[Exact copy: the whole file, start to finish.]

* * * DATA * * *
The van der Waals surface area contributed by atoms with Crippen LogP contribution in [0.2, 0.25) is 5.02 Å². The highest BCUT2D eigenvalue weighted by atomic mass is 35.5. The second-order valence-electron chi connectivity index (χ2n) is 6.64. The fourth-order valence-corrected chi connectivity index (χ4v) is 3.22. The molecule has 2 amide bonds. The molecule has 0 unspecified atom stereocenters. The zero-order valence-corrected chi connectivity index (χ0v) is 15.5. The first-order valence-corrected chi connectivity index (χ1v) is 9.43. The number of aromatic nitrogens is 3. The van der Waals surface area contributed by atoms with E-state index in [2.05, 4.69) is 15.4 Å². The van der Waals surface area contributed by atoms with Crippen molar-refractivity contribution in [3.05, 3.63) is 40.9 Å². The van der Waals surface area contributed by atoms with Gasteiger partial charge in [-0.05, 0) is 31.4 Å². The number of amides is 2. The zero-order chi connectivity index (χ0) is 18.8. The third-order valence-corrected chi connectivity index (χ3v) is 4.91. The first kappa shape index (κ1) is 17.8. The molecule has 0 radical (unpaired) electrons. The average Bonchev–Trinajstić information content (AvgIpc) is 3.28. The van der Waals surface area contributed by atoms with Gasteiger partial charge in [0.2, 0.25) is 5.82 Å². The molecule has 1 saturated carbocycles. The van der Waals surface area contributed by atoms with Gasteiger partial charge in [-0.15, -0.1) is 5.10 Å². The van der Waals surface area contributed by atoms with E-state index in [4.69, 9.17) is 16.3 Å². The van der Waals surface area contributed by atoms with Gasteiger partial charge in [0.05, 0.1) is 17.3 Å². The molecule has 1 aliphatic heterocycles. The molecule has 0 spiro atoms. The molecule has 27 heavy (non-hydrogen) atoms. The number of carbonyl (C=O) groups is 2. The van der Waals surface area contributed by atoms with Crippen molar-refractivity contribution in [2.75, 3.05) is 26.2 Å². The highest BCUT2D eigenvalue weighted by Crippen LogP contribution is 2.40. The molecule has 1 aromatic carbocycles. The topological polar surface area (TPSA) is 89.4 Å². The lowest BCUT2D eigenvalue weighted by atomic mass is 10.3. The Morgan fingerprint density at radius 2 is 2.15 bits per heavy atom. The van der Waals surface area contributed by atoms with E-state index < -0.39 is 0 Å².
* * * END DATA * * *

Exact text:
The van der Waals surface area contributed by atoms with Crippen LogP contribution in [0.2, 0.25) is 5.02 Å². The highest BCUT2D eigenvalue weighted by atomic mass is 35.5. The second-order valence-electron chi connectivity index (χ2n) is 6.64. The fourth-order valence-corrected chi connectivity index (χ4v) is 3.22. The molecule has 2 amide bonds. The molecule has 0 unspecified atom stereocenters. The zero-order valence-corrected chi connectivity index (χ0v) is 15.5. The first-order valence-corrected chi connectivity index (χ1v) is 9.43. The number of aromatic nitrogens is 3. The van der Waals surface area contributed by atoms with E-state index in [2.05, 4.69) is 15.4 Å². The van der Waals surface area contributed by atoms with Crippen molar-refractivity contribution in [3.05, 3.63) is 40.9 Å². The van der Waals surface area contributed by atoms with Gasteiger partial charge in [-0.05, 0) is 31.4 Å². The number of amides is 2. The zero-order chi connectivity index (χ0) is 18.8. The third-order valence-corrected chi connectivity index (χ3v) is 4.91. The first kappa shape index (κ1) is 17.8. The molecule has 0 radical (unpaired) electrons. The average Bonchev–Trinajstić information content (AvgIpc) is 3.28. The van der Waals surface area contributed by atoms with Gasteiger partial charge in [0.2, 0.25) is 5.82 Å². The molecule has 1 saturated carbocycles. The van der Waals surface area contributed by atoms with Gasteiger partial charge in [-0.15, -0.1) is 5.10 Å². The van der Waals surface area contributed by atoms with E-state index in [4.69, 9.17) is 16.3 Å². The van der Waals surface area contributed by atoms with Gasteiger partial charge in [0.05, 0.1) is 17.3 Å². The molecule has 1 aliphatic heterocycles. The molecule has 0 spiro atoms. The molecule has 27 heavy (non-hydrogen) atoms. The number of carbonyl (C=O) groups is 2. The van der Waals surface area contributed by atoms with Crippen molar-refractivity contribution in [2.75, 3.05) is 26.2 Å². The highest BCUT2D eigenvalue weighted by Crippen LogP contribution is 2.40. The molecule has 1 aromatic carbocycles. The topological polar surface area (TPSA) is 89.4 Å². The lowest BCUT2D eigenvalue weighted by atomic mass is 10.3. The Morgan fingerprint density at radius 2 is 2.15 bits per heavy atom. The van der Waals surface area contributed by atoms with E-state index < -0.39 is 0 Å².